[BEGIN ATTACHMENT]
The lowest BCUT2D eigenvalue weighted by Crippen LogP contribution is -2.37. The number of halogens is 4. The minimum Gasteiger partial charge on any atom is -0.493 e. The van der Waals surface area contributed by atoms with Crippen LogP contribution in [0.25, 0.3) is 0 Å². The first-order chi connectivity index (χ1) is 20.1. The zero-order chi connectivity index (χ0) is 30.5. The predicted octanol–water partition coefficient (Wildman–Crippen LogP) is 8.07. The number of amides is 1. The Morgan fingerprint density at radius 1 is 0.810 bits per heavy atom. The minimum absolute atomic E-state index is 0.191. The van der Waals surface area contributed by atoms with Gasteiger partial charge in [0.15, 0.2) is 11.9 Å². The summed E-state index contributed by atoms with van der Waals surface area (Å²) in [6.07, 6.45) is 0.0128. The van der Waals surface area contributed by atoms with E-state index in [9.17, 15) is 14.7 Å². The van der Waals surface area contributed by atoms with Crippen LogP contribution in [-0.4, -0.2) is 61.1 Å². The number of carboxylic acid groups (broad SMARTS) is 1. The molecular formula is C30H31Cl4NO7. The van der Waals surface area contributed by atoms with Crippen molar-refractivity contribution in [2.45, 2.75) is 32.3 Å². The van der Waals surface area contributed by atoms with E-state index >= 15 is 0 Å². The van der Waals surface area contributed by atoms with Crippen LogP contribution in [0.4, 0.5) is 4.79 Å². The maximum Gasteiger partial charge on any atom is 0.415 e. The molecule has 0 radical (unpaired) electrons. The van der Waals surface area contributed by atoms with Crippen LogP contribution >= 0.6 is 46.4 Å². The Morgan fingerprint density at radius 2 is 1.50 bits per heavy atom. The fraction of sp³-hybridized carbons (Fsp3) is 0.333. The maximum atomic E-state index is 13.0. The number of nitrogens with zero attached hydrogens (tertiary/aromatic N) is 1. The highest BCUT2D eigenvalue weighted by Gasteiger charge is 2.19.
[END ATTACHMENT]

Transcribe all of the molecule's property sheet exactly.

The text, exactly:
The lowest BCUT2D eigenvalue weighted by Crippen LogP contribution is -2.37. The number of halogens is 4. The minimum Gasteiger partial charge on any atom is -0.493 e. The van der Waals surface area contributed by atoms with Crippen LogP contribution in [0.25, 0.3) is 0 Å². The first-order chi connectivity index (χ1) is 20.1. The zero-order chi connectivity index (χ0) is 30.5. The predicted octanol–water partition coefficient (Wildman–Crippen LogP) is 8.07. The number of amides is 1. The Morgan fingerprint density at radius 1 is 0.810 bits per heavy atom. The minimum absolute atomic E-state index is 0.191. The van der Waals surface area contributed by atoms with Gasteiger partial charge in [0.15, 0.2) is 11.9 Å². The summed E-state index contributed by atoms with van der Waals surface area (Å²) in [6.07, 6.45) is 0.0128. The van der Waals surface area contributed by atoms with E-state index in [9.17, 15) is 14.7 Å². The van der Waals surface area contributed by atoms with Crippen LogP contribution in [-0.4, -0.2) is 61.1 Å². The number of carboxylic acid groups (broad SMARTS) is 1. The molecular formula is C30H31Cl4NO7. The van der Waals surface area contributed by atoms with Crippen molar-refractivity contribution in [2.45, 2.75) is 32.3 Å². The van der Waals surface area contributed by atoms with E-state index >= 15 is 0 Å². The van der Waals surface area contributed by atoms with Crippen LogP contribution in [0.4, 0.5) is 4.79 Å². The maximum Gasteiger partial charge on any atom is 0.415 e. The molecule has 0 radical (unpaired) electrons. The van der Waals surface area contributed by atoms with Crippen LogP contribution >= 0.6 is 46.4 Å². The Morgan fingerprint density at radius 2 is 1.50 bits per heavy atom. The fraction of sp³-hybridized carbons (Fsp3) is 0.333. The maximum atomic E-state index is 13.0. The number of nitrogens with zero attached hydrogens (tertiary/aromatic N) is 1. The highest BCUT2D eigenvalue weighted by Gasteiger charge is 2.19.